AMERICAN CHESTNUT

THIS IS THE MOST WONDERFUL THING EVER THROW MONEY AT THEM!

If you are American, you are obligated to support this project. If you are not American, you should support this project because there’s probably something threatening your trees, or will in the future, and this is what will save them too! If you don’t care about plants, then do you know what’s wiping out frogs? ALSO A FUNGUS! That’s the great thing about transgenic solutions, you don’t have to start from scratch every single time.

We’re still finding new ways the American chestnut tree used to help the ecosystem. Current research says they actually created the soil type the rest of the forest relies on, their leaves fed ponds without clouding the water, and their wood lasts for basically forever. They are magic and they’ve been gone for a hundred years and now we can get them back!

9 Comments

  1. EdH says:
    This, so much. I sent the link to my ecology professor as well. It reminded me of the story he told us, you see. He was tearing up as he told us about his failed journey to find the last patch of American Chestnut, but he also left us hope about new futures involving blight resistance. This is one step closer.

    Although I have to question the marketing bit of it. To paraphrase my professor (I just contacted him), some people might be turned off by the name on wall thing, and $100 planting nonblight nuts in hopes it will pollinate the next generation of blight resistant trees? Very slim chances there. But it’s a start.

    1. Farla says:
      some people might be turned off by the name on wall thing, and $100 planting nonblight nuts in hopes it will pollinate the next generation of blight resistant trees?

      I think the subtext was “here are some regular chestnuts, please make your mistakes with them before we give you the ultra-rare transgenic ones”. It does seem that $100 dollars gets you on the list for when the transgenic seeds are ready, you’re just behind the people who shelled out $300+ for the membership.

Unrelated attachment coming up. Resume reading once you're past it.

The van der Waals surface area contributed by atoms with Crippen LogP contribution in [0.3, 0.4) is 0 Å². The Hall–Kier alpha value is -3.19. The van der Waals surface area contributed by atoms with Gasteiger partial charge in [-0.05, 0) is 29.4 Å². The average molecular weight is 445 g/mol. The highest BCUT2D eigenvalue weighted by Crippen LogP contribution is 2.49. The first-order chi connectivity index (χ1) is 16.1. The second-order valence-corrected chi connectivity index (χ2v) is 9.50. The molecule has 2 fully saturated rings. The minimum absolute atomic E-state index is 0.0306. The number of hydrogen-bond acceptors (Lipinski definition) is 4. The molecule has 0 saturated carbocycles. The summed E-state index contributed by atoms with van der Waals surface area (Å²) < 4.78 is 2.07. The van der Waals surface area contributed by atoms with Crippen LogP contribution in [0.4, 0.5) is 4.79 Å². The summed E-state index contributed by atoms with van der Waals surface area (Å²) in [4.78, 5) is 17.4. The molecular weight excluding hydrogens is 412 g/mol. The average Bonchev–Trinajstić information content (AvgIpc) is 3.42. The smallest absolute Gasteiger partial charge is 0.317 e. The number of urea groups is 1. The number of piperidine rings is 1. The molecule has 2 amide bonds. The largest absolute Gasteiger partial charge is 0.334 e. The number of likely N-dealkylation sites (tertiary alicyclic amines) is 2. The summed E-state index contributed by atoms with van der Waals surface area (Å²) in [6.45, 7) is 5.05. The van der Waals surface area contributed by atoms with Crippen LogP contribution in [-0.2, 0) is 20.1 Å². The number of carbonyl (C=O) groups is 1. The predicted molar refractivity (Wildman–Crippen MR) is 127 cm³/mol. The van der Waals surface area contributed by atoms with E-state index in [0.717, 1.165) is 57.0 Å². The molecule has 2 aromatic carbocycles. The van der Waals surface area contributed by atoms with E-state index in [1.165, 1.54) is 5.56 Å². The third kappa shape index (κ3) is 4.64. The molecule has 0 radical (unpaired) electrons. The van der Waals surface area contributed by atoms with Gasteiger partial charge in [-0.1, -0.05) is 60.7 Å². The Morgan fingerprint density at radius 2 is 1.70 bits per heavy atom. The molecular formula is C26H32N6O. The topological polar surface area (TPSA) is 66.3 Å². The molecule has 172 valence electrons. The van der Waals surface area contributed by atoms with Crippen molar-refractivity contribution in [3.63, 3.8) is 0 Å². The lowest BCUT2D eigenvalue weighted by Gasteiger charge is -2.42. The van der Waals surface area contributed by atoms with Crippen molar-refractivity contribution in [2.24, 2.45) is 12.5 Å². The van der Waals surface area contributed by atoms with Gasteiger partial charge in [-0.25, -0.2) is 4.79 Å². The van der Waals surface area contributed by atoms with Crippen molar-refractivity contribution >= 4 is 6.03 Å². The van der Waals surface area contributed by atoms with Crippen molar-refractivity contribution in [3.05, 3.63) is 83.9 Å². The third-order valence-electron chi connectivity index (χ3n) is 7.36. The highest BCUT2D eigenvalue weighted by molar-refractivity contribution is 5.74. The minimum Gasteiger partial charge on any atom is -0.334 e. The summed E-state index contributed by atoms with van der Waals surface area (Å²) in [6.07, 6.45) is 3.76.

2. Keleri says:
    I AM VERY EXCITED ABOUT THIS, ECOLOGYYYYYYYYYYYYYYYYYYYYYY
    1. Farla says:
      I just told a bunch of kids that this is the best news they will ever hear in their lives. WE FIXED A THING!
  3. Aardvark123 says:
    This is brilliant news! In years to come, if/when America leads the world in terms of environmental utopianism, you’ll probably look back on this chestnut tree project as when it all began.
    1. Farla says:
      if/when America leads the world in terms of environmental utopianism

      Nah we’re pretty much screwed there. Like all American environmental accomplishments, this was the work of a few individuals doing something the majority disapproved of. The official chestnut plan was backcrossing to Chinese despite that being a terrible idea even if it had worked, and as with all transgenic anythings, there’s a solid core of people screaming that we have no idea what these chestnuts are capable of and how many they’ll murder when they get out.

      I have high hopes for the tree’s return, but it’s going to be because it won’t take too many people to spread the tree around.

      1. Aardvark123 says:
        Well, far be it from me to trample over your realistic attitude. The reason I said “if/when”, by the way, was to acknowledge the possibility that America would enter a downward spiral into oblivion, bringing the rest of the world with it.
        Nevertheless, the American chestnut tree returning to your shores is brilliant news, and I congratulate whoever was responsible.
  4. Axel Grease says:
    I don’t give a flying (or should that be swimming) fuck what happens to the land. Cut down all the trees in North America and I won’t give a fuck, but you harm ONE cephalopod and I will beat you up until your cells are  miles apart from each other.
    1. Farla says:

      Then you need to brush up on your ecology. What happens when land omnivores that can’t get their calories from the nuts? When land carnivores can’t find enough meat because the squirrels and mice have starved? What happens when humans go hungry?

      This particular tree was also crucial to healthy waterways due to the nature of its leaves compared to other plants.

      So, you know…you might want to get punching.

Leave a Reply

Your email address will not be published. Required fields are marked *

Skip to toolbar